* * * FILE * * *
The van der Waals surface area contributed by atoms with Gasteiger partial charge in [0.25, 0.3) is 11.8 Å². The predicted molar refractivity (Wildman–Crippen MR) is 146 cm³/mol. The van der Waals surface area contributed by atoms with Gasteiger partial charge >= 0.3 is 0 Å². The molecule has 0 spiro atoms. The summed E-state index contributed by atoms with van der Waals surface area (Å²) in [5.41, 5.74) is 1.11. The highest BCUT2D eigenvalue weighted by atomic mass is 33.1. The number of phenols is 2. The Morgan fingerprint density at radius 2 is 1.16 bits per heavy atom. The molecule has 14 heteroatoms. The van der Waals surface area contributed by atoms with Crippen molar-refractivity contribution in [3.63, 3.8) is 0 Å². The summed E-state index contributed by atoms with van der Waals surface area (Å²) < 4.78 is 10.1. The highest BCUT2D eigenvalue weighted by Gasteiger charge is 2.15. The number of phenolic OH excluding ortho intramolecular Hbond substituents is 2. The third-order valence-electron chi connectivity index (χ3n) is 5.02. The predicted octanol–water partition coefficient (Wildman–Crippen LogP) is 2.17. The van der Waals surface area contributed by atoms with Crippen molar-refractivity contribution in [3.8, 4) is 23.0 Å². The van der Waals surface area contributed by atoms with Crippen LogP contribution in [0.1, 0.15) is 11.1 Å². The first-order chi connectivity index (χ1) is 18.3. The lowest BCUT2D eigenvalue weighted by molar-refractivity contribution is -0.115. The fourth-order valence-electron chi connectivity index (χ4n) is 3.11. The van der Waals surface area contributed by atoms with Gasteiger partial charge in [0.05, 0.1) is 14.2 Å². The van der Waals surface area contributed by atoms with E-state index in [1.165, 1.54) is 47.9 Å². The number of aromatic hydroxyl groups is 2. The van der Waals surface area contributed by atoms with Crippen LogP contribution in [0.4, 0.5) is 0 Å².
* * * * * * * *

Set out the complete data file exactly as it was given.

The van der Waals surface area contributed by atoms with Gasteiger partial charge in [0.25, 0.3) is 11.8 Å². The predicted molar refractivity (Wildman–Crippen MR) is 146 cm³/mol. The van der Waals surface area contributed by atoms with Gasteiger partial charge >= 0.3 is 0 Å². The molecule has 0 spiro atoms. The summed E-state index contributed by atoms with van der Waals surface area (Å²) in [5.41, 5.74) is 1.11. The highest BCUT2D eigenvalue weighted by atomic mass is 33.1. The number of phenols is 2. The Morgan fingerprint density at radius 2 is 1.16 bits per heavy atom. The molecule has 14 heteroatoms. The van der Waals surface area contributed by atoms with Crippen molar-refractivity contribution in [3.63, 3.8) is 0 Å². The summed E-state index contributed by atoms with van der Waals surface area (Å²) < 4.78 is 10.1. The highest BCUT2D eigenvalue weighted by Gasteiger charge is 2.15. The number of phenolic OH excluding ortho intramolecular Hbond substituents is 2. The third-order valence-electron chi connectivity index (χ3n) is 5.02. The predicted octanol–water partition coefficient (Wildman–Crippen LogP) is 2.17. The van der Waals surface area contributed by atoms with Crippen molar-refractivity contribution in [3.8, 4) is 23.0 Å². The van der Waals surface area contributed by atoms with Crippen LogP contribution in [0.1, 0.15) is 11.1 Å². The first-order chi connectivity index (χ1) is 18.3. The lowest BCUT2D eigenvalue weighted by molar-refractivity contribution is -0.115. The fourth-order valence-electron chi connectivity index (χ4n) is 3.11. The van der Waals surface area contributed by atoms with Gasteiger partial charge in [0.05, 0.1) is 14.2 Å². The van der Waals surface area contributed by atoms with E-state index in [1.165, 1.54) is 47.9 Å². The number of aromatic hydroxyl groups is 2. The van der Waals surface area contributed by atoms with Crippen LogP contribution in [0.4, 0.5) is 0 Å².